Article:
Introduction to Autonomous Lawnmower for Temple (ALT)

Post date: Sep 04, 2013 4:54:59 PM

Team logo (Picture taken of the project's "Lawnmower")

The Autonomous Lawnmower Project (ALP) is actually my second attempt of my Senior Design (SD) project I did as a undergraduate. The project, originally titled Autonomous Lawnmower for Temple (ALT), was a team-based project for which the end goal was to construct a vehicle that met "certain" constraints prescribed in Revision 2012.1.1 of the Institute of Navigation's (ION) Robotic Lawnmower Competition rule book. The ION Robotic Lawnmower Competition was a competition wherein teams from any university would construct their own autonomous lawnmower, constraining to the specifications prescribed in the rule book, and compete in one of two categories, Basic or Advance. The "certain" constraints my SD team attempted to follow were the Advance competition rules of the ION Robotic Lawnmower Competition rule book.

The original team: Autonomous Lawnmower for Temple (ALT)

The ION Robotic Lawnmower Competition came to an unexpected close before we could compete, but the team decided to continue because the Advance competition rules presented an interesting engineering problem. As prescribed in the Advance competition rules, the lawnmower's dimensions had to fall within size, the lawnmower couldn't be an aerial vehicle, a remote and onboard kill-switches were absolutely required, lawnmower needed to mow the grass within an "L"-shaped cutting-field (see picture below) without colliding into obstacles or moving out of the cutting-field, and a few other constraints found within the rules.

Please note, this picture was taken from Revision 2012.1.1 of the ION Robotic Lawnmower Competition rule book. The ION Robotic Competition was scored-based, wherein points were deducted if the lawnmower collided into obstacles or traveled into the safety buffer or added if the lawnmower mowed grass into any of the allowed zones. The most points were awarded for mowing in zone 3 areas.

Due to the extent of the project's difficulty at the time and the closing of the competition, the team and I decided to focus on the most important constraint: Autonomy. In other words, the lawnmower needed to complete the cutting-field without having another person manually control the lawnmower. Below, are two videos that summarize what the team managed to complete in regards to the lawnmower's autonomy and design. Please note, we chose to not add the actual cutting-blade and motor to the "Lawnmower" since we wanted to devote our efforts to autonomy.

The "Tumbler"

The "Lawnmower"

The second of two videos is just me remotely controlling what will eventually be the "Lawnmower". The time my team and I spent was mostly devoted to the small-scaled model, the "Tumbler". The first of the two videos shows what the team and I managed to complete regarding the project's autonomy. Basically, the "Tumbler", which is supposed to represent a scaled-down model of the lawnmower, traces a white line outlining the cutting-field, as stated in the Advance competition rules, and determines the corners of the cutting-field. The coordinates of the corners are wirelessly transmitted to a nearby laptop which computes the path the "Tumbler" needs to take in order to complete the cutting-field as a series of ordered waypoints. Once the path has been computed, the laptop transmits each waypoint to the "Tumbler", and, once the "Tumbler" reaches the transmitted waypoint, the laptop transmits the next waypoint in the path. The process repeats until the "Tumbler" reaches all the waypoints.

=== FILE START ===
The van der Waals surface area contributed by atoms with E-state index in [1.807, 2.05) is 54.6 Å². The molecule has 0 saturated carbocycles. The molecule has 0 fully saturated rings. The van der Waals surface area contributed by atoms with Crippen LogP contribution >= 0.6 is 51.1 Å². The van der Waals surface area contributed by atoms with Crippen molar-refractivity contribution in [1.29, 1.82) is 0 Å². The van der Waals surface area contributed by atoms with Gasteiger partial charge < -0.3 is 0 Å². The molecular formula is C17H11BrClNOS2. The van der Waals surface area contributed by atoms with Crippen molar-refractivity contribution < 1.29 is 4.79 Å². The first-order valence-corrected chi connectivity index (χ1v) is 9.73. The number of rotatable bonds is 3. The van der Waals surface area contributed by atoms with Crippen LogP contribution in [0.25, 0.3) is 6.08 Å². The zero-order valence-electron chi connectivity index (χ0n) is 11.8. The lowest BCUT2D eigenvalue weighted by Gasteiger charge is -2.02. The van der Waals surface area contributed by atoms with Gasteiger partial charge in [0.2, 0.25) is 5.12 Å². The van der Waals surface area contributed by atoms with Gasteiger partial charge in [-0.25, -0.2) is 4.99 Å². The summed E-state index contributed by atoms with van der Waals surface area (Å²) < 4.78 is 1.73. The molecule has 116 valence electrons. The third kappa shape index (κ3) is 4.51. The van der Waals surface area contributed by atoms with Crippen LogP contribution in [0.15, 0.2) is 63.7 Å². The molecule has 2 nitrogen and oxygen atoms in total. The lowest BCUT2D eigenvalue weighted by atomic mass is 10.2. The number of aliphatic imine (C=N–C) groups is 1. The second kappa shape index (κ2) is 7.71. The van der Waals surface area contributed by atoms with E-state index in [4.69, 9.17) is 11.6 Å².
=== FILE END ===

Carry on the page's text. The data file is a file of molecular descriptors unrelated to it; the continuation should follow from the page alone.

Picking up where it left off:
Picture taken from the ALT's Final Design Review Paper. The colored text was added after the pictures were generated. The pictures themselves were actually generated as part of autonomous program the team developed in Mathwork's MATLAB. The first image was generated from an algorithm implemented by me in the C computer programming language. The algorithm takes corners of the field and generates the path. MATLAB is programmed to simply "connect the dots", so to speak. The second image is the path the "Tumbler" actually took.

What makes the project so interesting are the following questions: How should the cutting-field's boundary be determined? What can kind of "useful" information can we draw from the boundary? Once we have the boundary's "useful" information, how do we determine the "correct" path? How do we teach the moving-platform (i.e. the "Tumbler" or the "Lawnmower") to complete the "correct" path? And, what the team and I considered to be the most difficult and important question, how does the moving-platform know where it is at all times? We eventually came up with possible answers, but I will describe those answers in detail in future posts.